Friday, October 03, 2008

It's A Wonderful Life: Crisis of Confidence

As I noted at the end of an earlier note, the passage of the bailout package would likely not spark a surge in stock prices. In fact, it is less the equity markets that are causing the symptoms rippling through the economy and more the credit markets. The below comment comes from the post, More Discussion of Why the Bailout Bill Will Not Help Money Markets, Commercial Lending, at the website, Naked Capitalism.
"...the market has lost about 2/3s of its ability to convert liquidity to 30-day loans. 90-day is probably similar although there are technical issues with analyzing the chart because 90-day would expire during the end of year crunch so there probably isn't much demand. Next week we'll be able to look at 90-days again.

One of the most critical functions of the banking system is converting short-term deposits into longer-term loans for businesses. Much of the working capital market, for decades has come via money market funds (MM). Joe public or Joe CFO deposits money into a MM. That MM loans it to a bank (usually by buying paper, and usually at a medium duration) and then that bank loans it out to business for inventory, payroll or whatever. The MM has converted Joe's demand deposit into a fixed-duration loan.

The problem we're having is that people are fleeing commercial MM for treasury MM. Those are buying treasuries and thus converting the money to the desirable medium duration BUT that money is loaned to the Fed, and the Fed doesn't make working capital loans. So the deposited money that had been made into working capital has been diverted into the Fed and lost to working capital.

The Fed is kind of trying to address this by loaning out money via various auction/discount windows. BUT, those loans have been overwhelmingly overnight - a particularly nasty demand deposit because it goes back so fast. For a bank to convert that to a 90-day loan it's got to win 90 auctions in a row - a very risky deal with a crunch on. So the Fed undoes the duration conversion, and then some, converting the liquidity into a form that the banks can't make into useful-duration loans.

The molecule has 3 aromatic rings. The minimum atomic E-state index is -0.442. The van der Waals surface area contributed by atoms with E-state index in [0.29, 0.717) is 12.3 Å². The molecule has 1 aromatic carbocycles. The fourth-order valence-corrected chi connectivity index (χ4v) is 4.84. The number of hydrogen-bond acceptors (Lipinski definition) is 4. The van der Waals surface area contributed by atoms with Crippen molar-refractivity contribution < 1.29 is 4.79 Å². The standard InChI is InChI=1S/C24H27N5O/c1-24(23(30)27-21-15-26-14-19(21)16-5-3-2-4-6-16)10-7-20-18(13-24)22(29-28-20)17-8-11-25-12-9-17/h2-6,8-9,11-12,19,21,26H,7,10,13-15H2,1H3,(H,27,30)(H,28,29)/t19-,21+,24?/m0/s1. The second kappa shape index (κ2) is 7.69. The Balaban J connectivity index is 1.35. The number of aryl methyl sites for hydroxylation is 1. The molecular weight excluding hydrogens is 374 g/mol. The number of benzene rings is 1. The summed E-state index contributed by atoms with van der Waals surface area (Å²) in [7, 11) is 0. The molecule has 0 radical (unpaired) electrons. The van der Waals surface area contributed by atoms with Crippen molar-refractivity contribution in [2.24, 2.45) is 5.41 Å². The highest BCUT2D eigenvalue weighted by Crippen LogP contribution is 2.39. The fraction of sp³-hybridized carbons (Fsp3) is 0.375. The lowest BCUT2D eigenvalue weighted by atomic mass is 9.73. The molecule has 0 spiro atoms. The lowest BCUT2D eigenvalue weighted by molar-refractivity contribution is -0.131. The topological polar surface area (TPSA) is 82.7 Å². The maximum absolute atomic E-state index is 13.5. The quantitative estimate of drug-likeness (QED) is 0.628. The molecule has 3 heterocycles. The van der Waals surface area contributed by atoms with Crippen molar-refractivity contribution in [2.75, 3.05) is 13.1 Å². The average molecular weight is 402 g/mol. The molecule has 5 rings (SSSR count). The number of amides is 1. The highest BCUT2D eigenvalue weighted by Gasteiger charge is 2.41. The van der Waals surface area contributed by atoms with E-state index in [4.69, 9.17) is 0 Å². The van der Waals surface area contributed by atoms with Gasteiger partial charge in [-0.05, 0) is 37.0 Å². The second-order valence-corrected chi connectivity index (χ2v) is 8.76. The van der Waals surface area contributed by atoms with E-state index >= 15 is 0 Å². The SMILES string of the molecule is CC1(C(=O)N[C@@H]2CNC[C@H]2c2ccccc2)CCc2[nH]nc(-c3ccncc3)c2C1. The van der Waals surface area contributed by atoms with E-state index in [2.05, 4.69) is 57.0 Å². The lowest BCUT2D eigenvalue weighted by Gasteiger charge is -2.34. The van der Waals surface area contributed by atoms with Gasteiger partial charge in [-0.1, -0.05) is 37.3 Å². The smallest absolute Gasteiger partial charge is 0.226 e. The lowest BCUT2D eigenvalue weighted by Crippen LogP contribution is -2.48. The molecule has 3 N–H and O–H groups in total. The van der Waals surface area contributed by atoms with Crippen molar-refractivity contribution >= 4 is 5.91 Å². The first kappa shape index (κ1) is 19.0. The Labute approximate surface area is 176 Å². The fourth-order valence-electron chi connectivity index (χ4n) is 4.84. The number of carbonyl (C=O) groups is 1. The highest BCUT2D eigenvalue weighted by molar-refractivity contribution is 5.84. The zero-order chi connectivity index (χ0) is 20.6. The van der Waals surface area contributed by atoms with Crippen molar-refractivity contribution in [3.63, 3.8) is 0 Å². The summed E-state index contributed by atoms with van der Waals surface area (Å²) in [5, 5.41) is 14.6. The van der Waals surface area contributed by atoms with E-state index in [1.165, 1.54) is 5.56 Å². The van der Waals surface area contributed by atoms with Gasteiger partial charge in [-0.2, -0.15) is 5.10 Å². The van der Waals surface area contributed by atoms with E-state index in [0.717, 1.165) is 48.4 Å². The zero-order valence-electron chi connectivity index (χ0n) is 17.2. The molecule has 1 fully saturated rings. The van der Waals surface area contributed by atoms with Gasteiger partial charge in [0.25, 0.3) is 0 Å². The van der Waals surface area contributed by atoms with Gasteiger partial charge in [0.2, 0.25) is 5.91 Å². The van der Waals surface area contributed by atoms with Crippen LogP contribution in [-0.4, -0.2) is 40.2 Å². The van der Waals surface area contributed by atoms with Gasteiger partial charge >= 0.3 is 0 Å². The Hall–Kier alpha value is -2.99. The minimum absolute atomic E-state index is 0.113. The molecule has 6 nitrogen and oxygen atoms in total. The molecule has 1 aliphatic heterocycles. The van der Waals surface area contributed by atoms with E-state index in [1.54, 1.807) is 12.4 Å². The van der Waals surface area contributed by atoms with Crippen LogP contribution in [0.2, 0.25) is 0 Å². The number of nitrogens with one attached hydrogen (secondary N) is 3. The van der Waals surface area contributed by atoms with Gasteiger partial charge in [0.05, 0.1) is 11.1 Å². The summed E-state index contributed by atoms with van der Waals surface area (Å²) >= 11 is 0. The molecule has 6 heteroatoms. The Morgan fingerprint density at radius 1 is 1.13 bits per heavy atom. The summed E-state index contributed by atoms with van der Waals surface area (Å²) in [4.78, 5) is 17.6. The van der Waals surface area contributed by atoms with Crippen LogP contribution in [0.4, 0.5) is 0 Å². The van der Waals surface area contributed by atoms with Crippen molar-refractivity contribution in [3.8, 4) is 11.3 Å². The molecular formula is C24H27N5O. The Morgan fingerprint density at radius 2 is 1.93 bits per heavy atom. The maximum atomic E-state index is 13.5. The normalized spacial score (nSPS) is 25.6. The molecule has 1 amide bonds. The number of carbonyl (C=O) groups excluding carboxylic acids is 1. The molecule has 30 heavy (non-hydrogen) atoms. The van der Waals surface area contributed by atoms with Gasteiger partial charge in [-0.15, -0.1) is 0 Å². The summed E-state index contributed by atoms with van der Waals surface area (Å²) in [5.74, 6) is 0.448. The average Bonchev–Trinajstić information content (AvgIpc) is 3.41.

Right now we have both commercial and treasury MMs. Deposits have shifted from commercial MMs to treasury MMs, and consequently we have less working capital (a commercial MM product) and better credit for the Fed (a treasury MM product). But, treasury MM rates are now very low and the gap between treasury and commercial fairly high, which creates an incentive for depositors to put money into commercial funds, producing some working capital..."
So what we have is a crisis in the public's confidence in the financial system.

In the movie, It's A Wonderful Life, George Bailey's (Jimmy Stewart) bank faced funding issues as depositors became concerned about the bank' viability after the loss of a large deposit. Initially, many depositors wanted to withdrawal funds from the bank. In the end, the community realized the importance of the bank and came in droves to return their funds to Bailey's institution.

The message in the movie is one of courage and sacrifice for the greater good as George Bailey, a man with big ideas about seeing the world, continually forsakes his own desires to do what is right for the town. No matter how insignificant we feel we are, we are all inextricably linked to each other and play an important part in the fabric of one another's lives.

Although investing seems more complex today given the different investment vehicles, the funding of financial institutions is essentially unchanged. We need leadership and legislation from Congress that will rekindle depositor confidence in the financial system. The way this can be done is for the government/FDIC to guaranty 100% of all depositor funds for at least two years. The country of Ireland has implemented such a system. During this time period, the government can arrange bank mergers between the strong and the weak, effectively eliminating weak institutions.

One thing is certain though, it appears increasingly more attractive investment opportunities are being made available on a daily basis. If one has a five year or longer time horizon, prices of equity and some debt (bonds) are at levels that create nice entry points for beginning to build positions in various investments.


More Discussion of Why the Bailout Bill Will Not Help Money Markets, Commercial Lending
naked capitalism
By: Yves Smith
October 2, 2008

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